Los Angeles is not Latin America.
Such a statement should be as uncontroversial as a western hemisphere map. But in L.A., conventional wisdom runs the other way.
Lewis D’Vorkin, the Los Angeles Times editor, recently promoted L.A. as “the northern capital of Latin America.” Organizers of L.A.’s bid for the Olympics used a similar formulation.
Los Angeles would have much to gain from deeper ties to a region that has seen gains in democracy and in its middle class over the past two generations, but building those ties would take sustained work.
And in its Pacific Standard Time series, the Getty Foundation supported 70-plus exhibitions – from Santa Barbara to San Diego – under the title: “LA/LA” – for Latin America and Los Angeles. L.A., the Getty said in its publicity, is “a Latin American city of long duration.”
The impulse to pump up L.A. is understandable, but, c’mon, it’s not even the capital of California. Los Angeles isn’t a part of Latin America – or of anyplace else.
Yes, L.A. has a Spanish colonial and Mexican past. Yes, half of Angelenos either are Latin American immigrants or their descendants.
But Los Angeles, for almost its entirely history, has been a walled-off and peculiar place – “an island on the land,” as the 19th century novelist Helen Hunt Jackson put it. When L.A. has bothered to define itself, it has done so in opposition to the world – and to Latin America in particular.
When whites built Los Angeles as a “city of the future” they “whitewashed,” in the term used by the historian William Deverell, its Mexican history and Mexican-American people. That whitewashing left a permanent separation. In “The Labyrinth of Solitude,” the Mexican author Octavio Paz described L.A. as having a “vaguely Mexican atmosphere” that felt distant, like it was “floating” in the air.
“I say ‘floats’ because it never mixes or unites with the other world, the North American world based on precision and efficiency,” Paz wrote, adding: “It floats, never quite existing, never quite vanishing.”
It still floats. Today’s L.A. prides itself on its diversity, but its culture is still ruled by predominantly white Hollywood. The center city and Westside – the most familiar parts of L.A. worldwide – are far whiter than the U.S. as a whole.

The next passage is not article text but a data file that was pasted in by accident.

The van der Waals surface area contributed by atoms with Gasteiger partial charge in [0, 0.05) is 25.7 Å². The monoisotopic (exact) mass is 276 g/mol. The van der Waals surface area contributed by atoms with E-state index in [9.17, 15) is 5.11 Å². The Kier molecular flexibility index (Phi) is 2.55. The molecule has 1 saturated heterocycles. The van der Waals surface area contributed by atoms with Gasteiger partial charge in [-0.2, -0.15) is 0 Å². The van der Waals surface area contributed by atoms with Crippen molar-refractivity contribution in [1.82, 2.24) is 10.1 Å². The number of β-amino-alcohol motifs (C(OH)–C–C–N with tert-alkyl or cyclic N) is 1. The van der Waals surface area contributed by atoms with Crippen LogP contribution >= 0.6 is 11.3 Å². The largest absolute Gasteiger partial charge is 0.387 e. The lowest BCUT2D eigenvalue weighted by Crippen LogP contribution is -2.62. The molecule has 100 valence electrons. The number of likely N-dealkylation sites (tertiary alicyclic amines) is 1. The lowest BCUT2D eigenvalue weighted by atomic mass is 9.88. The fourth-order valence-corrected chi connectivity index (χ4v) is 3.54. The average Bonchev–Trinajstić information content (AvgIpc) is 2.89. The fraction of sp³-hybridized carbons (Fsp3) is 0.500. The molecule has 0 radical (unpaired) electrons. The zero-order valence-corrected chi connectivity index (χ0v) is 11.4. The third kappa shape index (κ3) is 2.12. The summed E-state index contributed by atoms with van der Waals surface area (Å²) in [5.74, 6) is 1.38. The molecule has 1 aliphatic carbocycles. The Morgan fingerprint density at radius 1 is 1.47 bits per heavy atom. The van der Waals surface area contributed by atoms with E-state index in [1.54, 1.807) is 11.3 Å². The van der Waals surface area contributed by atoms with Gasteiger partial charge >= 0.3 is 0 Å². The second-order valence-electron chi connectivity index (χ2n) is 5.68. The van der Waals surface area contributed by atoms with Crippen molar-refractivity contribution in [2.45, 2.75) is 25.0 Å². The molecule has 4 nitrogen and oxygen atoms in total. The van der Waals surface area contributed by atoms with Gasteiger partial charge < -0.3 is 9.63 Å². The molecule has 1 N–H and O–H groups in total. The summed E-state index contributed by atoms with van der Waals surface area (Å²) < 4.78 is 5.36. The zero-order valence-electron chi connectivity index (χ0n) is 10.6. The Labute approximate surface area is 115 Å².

While L.A is not a Latin American city, it is a profoundly Latino one. But as immigration diminishes, its Latinos are becoming less Latin American. Today, 60 percent of L.A. County’s Latinos are native-born.
Population trends work against Latinization. One of the biggest stories in Los Angeles this century has been the rapid decline in the number of children, including Latino children. Another big story is the increase in the city’s number of whites – by nearly 40,000 between 2010 and 2014 – outpacing the rise in the number of Latinos.
Since the 1990s recession, Latin American immigration has dramatically declined, and the regional economy has tilted away from Latin America. International trade here is dominated by East Asia. Mexico is the third-largest trading partner of the United States, but ranks 10th as an L.A. trading partner, behind Germany.
In this context, there is something misleading, even cynical about the “L.A. is Latin America” messages of L.A.’s elites. Many Southern California institutions celebrate prominent Latin Americans while ignoring L.A.’s own Latinos. Take the motion picture academy, which has given Oscars to film directors from Mexico – Alfonso Cuarón, Alejandro González Iñárritu, and, perhaps soon, Guillermo del Toro – while doing little for Latino filmmakers.
Still, it would be wiser to embrace the “Latin America–Los Angeles” narrative as aspirational. After all, Los Angeles would have much to gain from deeper ties to a region that has seen gains in democracy and in its middle class over the past two generations.
But building those ties would take sustained work, including creating more spaces for preservation and learning of the Spanish language. More broadly, making L.A. a Latin American city would require creating the same freedom of movement the European Union enjoys, so that Latin Americans could visit, study and live here with ease.
But, first, L.A. would have to obliterate the walls that have long surrounded it.
Joe Mathews writes the Connecting California column for Zócalo Public Square. He can be contacted at email@example.com.